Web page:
The Weight-Bearing Shoulder. The Impingement Syndrome in Paraplegics
Authors: Bayley-James-C. Cochran-Thomas-P. Sledge-Clement-B
References: Journal of Bone and Joint Surgery (American Volume). 1987 Jun. 69-A(5). pp 676-678
The cases of ninety-four patients who had complete paraplegia were studied to determine whether they had complaints about the shoulder during transfer activities. Thirty-one patients reported pain on transferring, and twenty-three of these patients were found to have a chronic impingement syndrome with subacromial bursitis. Arthrography of the shoulder was done for each of these twenty-three patients, and fifteen were found to have a tear of the rotator cuff. Five of the thirty-one patients were found to have aseptic necrosis of the head of the humerus. We also measured the intra-articular pressure in the shoulder in five patients during different activities, including transfer from wheelchair to bed, and found that this pressure exceeded the arterial pressure by two and one-half times.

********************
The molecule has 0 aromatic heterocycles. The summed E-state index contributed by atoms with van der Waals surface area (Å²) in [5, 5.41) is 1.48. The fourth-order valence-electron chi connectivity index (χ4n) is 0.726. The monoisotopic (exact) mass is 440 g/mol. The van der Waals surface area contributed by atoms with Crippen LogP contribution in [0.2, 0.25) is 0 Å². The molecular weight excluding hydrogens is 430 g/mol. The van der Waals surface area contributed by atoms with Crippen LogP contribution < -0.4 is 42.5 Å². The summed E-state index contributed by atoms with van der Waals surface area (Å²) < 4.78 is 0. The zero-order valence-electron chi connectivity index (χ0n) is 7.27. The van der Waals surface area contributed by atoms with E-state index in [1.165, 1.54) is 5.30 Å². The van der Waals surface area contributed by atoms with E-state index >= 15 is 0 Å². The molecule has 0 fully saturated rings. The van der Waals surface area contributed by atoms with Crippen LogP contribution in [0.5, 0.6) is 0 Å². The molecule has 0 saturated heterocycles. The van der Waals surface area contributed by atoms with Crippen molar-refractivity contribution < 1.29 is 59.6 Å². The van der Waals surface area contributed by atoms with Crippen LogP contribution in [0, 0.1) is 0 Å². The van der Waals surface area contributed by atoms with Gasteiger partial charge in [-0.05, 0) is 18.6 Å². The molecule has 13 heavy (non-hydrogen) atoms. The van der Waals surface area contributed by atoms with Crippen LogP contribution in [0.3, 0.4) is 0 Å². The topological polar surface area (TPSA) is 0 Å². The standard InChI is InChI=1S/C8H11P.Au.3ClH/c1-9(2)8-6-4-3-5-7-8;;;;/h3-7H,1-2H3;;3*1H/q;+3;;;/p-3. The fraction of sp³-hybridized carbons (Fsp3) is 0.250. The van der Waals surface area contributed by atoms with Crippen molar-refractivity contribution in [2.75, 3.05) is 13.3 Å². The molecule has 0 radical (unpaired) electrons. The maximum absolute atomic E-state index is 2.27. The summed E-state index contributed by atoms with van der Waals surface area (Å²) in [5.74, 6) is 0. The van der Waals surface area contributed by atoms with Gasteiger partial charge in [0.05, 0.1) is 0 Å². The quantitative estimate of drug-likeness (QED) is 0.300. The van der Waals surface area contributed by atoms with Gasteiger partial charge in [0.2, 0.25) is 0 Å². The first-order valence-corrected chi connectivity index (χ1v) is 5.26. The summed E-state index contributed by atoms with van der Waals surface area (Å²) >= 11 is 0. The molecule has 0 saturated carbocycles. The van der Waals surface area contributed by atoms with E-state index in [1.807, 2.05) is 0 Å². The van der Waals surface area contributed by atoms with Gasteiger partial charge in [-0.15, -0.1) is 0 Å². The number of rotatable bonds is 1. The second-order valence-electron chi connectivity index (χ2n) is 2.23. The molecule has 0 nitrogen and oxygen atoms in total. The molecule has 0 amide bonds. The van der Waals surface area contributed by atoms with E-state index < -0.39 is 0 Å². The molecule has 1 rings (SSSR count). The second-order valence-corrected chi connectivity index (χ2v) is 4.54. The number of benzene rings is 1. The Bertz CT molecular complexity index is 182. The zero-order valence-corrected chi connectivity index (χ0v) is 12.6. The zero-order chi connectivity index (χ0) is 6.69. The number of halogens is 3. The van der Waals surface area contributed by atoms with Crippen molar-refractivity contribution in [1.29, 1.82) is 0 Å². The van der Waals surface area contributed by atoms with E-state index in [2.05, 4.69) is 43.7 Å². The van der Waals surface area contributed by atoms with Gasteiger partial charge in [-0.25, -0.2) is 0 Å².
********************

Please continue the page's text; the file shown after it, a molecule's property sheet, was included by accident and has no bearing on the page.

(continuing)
We believe that this high pressure, in conjunction with abnormal distribution of stress transmitted across the subacromial area during transfer or propulsion of a wheelchair, contributes to the high rate of problems about the shoulder in paraplegics.